June 16, 2022

The Value and Process of Letter Writing

Written by Mary Eargle, SOC Intern

Written by Mary Eargle, SOC Intern

This month, I was able to attend a training event held by HEAL Utah. The topic this time was on using advocacy and letter writing as a tool for legislative change. At the start, the group of us went around and shared why we got into the field of advocacy in the first place. It was enlightening to hear people share how their individualized backgrounds led them to “stand up for the little guy.” I shared how my privilege made me uncomfortable, knowing there are people out there suffering. I think a lot of people out there find that feeling relatable. For one reason or another, we all found ourselves sitting in that circle hoping to become a louder voice for our communities. As one HEAL member put it, “Being an advocate is messy and imperfect.” We’re all just trying our hardest to make an impact and protect the nature and world that we love. Kenna from HEAL is a pro at breaking down the complex legislative system into layman’s terms. 

Essentially, from January to March there is a 45-day session when the majority of bills are introduced by the legislators. After this, they meet once a month for a number of days to introduce new bills and receive public comments. This is important to know because the best time to contact your representative is during these monthly breaks.

So, if you’re like me, you never really considered that you *could* talk to your legislator, and they would listen. HEAL assured us that this is not true. In fact, some Utah lawmakers reported that the direct inspiration for their bill came from a letter sent by a concerned citizen. Local lawmakers have a lot more time for their constituents, and some even give out their personal cell numbers. Yes, you could even personally text your Utah representative!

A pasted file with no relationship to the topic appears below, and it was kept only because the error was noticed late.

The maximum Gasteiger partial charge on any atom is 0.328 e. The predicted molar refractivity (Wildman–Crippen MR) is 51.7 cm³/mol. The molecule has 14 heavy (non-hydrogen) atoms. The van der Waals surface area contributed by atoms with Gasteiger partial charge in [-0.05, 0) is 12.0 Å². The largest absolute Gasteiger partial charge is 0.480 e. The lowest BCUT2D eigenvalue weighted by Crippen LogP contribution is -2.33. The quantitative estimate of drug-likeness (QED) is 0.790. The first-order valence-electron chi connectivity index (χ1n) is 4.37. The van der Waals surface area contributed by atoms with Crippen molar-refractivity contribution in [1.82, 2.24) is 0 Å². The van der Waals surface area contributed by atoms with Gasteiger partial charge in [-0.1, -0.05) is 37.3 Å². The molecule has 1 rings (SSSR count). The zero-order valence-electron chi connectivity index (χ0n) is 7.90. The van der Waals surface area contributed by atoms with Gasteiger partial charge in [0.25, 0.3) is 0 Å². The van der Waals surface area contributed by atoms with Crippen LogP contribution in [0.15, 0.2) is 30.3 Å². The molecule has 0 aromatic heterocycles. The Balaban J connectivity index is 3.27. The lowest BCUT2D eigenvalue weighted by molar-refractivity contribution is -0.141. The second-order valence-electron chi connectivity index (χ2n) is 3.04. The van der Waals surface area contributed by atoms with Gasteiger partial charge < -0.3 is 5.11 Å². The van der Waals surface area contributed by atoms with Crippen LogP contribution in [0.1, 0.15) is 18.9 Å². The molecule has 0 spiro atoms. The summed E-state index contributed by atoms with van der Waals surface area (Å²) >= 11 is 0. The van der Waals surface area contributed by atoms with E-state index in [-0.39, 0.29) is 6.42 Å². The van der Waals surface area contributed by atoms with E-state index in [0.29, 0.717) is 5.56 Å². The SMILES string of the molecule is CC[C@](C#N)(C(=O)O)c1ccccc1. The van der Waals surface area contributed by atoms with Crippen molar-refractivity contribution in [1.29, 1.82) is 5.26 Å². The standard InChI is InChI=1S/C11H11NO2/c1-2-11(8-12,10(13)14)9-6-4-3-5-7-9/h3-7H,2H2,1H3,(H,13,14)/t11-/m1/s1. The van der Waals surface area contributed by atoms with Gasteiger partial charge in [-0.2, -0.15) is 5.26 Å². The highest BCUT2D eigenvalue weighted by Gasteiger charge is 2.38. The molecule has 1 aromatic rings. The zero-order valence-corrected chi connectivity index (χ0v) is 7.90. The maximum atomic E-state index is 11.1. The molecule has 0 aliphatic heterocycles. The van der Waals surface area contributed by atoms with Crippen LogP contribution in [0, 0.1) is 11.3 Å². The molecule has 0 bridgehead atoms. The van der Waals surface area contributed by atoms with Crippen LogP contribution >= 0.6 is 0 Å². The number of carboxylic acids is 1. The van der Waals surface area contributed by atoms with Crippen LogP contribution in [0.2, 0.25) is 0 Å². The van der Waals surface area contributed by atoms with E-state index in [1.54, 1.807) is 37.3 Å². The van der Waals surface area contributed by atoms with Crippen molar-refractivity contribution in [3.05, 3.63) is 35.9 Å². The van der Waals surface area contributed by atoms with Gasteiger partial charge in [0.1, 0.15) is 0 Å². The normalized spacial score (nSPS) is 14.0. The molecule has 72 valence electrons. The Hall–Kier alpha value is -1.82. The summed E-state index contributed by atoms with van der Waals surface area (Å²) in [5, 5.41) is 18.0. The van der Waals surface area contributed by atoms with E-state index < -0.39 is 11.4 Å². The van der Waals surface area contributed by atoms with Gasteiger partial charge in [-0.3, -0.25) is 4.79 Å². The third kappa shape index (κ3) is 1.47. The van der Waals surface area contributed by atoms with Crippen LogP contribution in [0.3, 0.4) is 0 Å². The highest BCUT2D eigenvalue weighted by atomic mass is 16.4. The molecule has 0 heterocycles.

This leaves the question of how to best address your concerns in your letter. Representatives are humans too, sometimes shockingly so. They respond best if you paint a story along with your comments, instead of just giving the facts. HEAL suggests identifying yourself as a “future parent/grandparent”, “concerned parent”, “registered voter”, or whatever else makes you more personable in their eyes. That last example is especially helpful because ultimately your representative wants your support in the next election. Your role as a constituent is a powerful tool in swaying the legislative vote on your issue!

Aside from making it personable, a helpful hint for your letter-writing toolbox is to present data your legislator will most care about. Often that means looking at your issue from the economical approach. Although you may be most concerned about the impact a proposed bill will have on nature, your local leader is likely going to be most swayed by data about monetary costs that could occur (now or in the future) if they vote against the issue.

If you’re ready to try out your new letter-lobbying skills, check out www.le.utah.gov and click on ‘My Legislators.’ Once you put in your address, you will find the names of your district’s House of Representative member and your Senator. These are the legislators that it is most beneficial for you to contact, but you can talk to any Utah leader about your concerns. Leave a comment or email us at ____ to let us know how your letter-writing experience goes! And once you're ready for the next level, check out HEAL’s website to see when their next lobbying training is on Capitol Hill. Good luck ecowarriors!

(P.S. if letter writing really isn’t your thing, call out your elected official on Twitter! Social Media is proving to be very effective at keeping legislators accountable).

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